Tong: That’s a big challenge for the dairy processors. They may need to maintain greater manufacturing flexibility, which is not the way we have traditionally run dairy plants. We like to run dairy plants as large-volume, high-efficiency operations, and when we achieve that sometimes we sacrifice greater flexibility. Flexibility and maximizing plant efficiency in high throughput operations don’t always go hand in hand. The challenge for dairy processors in the future is to design efficient processes that are competitive, and yet be able to maximize revenue out of that capital investment and adopt new changing technologies to capitalize on new markets that might fit the new nutrition trends.
For example, how can a milk powder plant have enough flexibility to do shorter, smaller runs to make customized dairy ingredients and still have economic efficiency and profitability to pay off the investment in capital? The real challenge for our processor is to start thinking a little differently about how they can get a return on their investment, and get that return in a shorter period. Rather than saying I’m going to build this humongous new plant and over 30 years I’m going to make this amount of money, perhaps they might say, OK, I am going to build this process line and run this process line in my plant for a product life cycle that is much shorter, maybe a five-year product life cycle. I have to get my return out of a shorter product life cycle and then I am going to recapitalize so that I can move on to the next new product which will hopefully have even great profitability. That will be an interesting challenge for our dairy processors.
Also, I think manufacturers must keep up with the science that is evolving and work with the people who are generating the science — what might be called “technology-mining.” That means going out there, seeing the science and meeting with the scientists to figure out how to match that technology that is being generated to some consumer need to get a practical return out of the science.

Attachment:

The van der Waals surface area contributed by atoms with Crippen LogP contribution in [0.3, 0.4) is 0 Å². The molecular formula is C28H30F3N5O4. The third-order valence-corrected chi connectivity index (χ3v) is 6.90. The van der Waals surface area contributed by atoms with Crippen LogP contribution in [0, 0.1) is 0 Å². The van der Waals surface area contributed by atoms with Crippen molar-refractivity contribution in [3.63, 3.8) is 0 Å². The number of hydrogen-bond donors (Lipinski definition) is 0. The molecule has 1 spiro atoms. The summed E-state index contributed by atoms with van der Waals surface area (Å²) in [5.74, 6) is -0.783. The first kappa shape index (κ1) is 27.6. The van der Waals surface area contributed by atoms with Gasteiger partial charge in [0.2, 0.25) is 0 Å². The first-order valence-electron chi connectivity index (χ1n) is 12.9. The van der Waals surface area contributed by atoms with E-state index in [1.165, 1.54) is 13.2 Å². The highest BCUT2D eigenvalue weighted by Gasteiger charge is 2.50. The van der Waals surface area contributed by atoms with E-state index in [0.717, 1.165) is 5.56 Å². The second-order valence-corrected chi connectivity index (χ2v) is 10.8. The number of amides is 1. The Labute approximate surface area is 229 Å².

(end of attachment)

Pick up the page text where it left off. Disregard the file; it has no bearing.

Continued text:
This can only happen when manufacturers regularly participate in working with the science providers and the technology providers, rather than calling them only when they need them, because then they will miss opportunity. The opportunities are going to be shorter, and the response time has to be faster. And that can only happen if you are clued in early in the process, which is a little different than how some have operated.
DF: As a dairy ingredient manufacturer, how are you focusing product development efforts to create dairy ingredients that are functional and health enhancing?
Bastian: Our efforts started four years ago, when we pulled all of the science that we could find on dairy and on dairy components that are linked to health. We put together a matrix indicating which components affected which areas, and we decided that there were four or five areas where we could have a strong opportunity in the marketplace. One of those areas was in weight and weight management, so we have put significant resources after that. Additionally, we felt that bone health was certainly a platform for delivering beneficial effects from dairy.
Another area we can play strongly in from the dairy component point of view is the whole area of immunity. There is so much out there on immunity it is amazing. If you look at proteins like lactoferrin, we have loads of studies published in the last 10 years about lactoferrin and immunity. A lot of people fortifying foods with lactoferrin are fortifying at a very high level. I’m aware of a yogurt in Japan that has 200 mg of lactoferrin in it. But if you dig into research, it shows that lactoferrin for immune function has an optimal level right around 10 to 20 mg a day. So if lactoferrin costs 35 cents a gram, for just under a penny you could have a dose of lactoferrin that would be effective.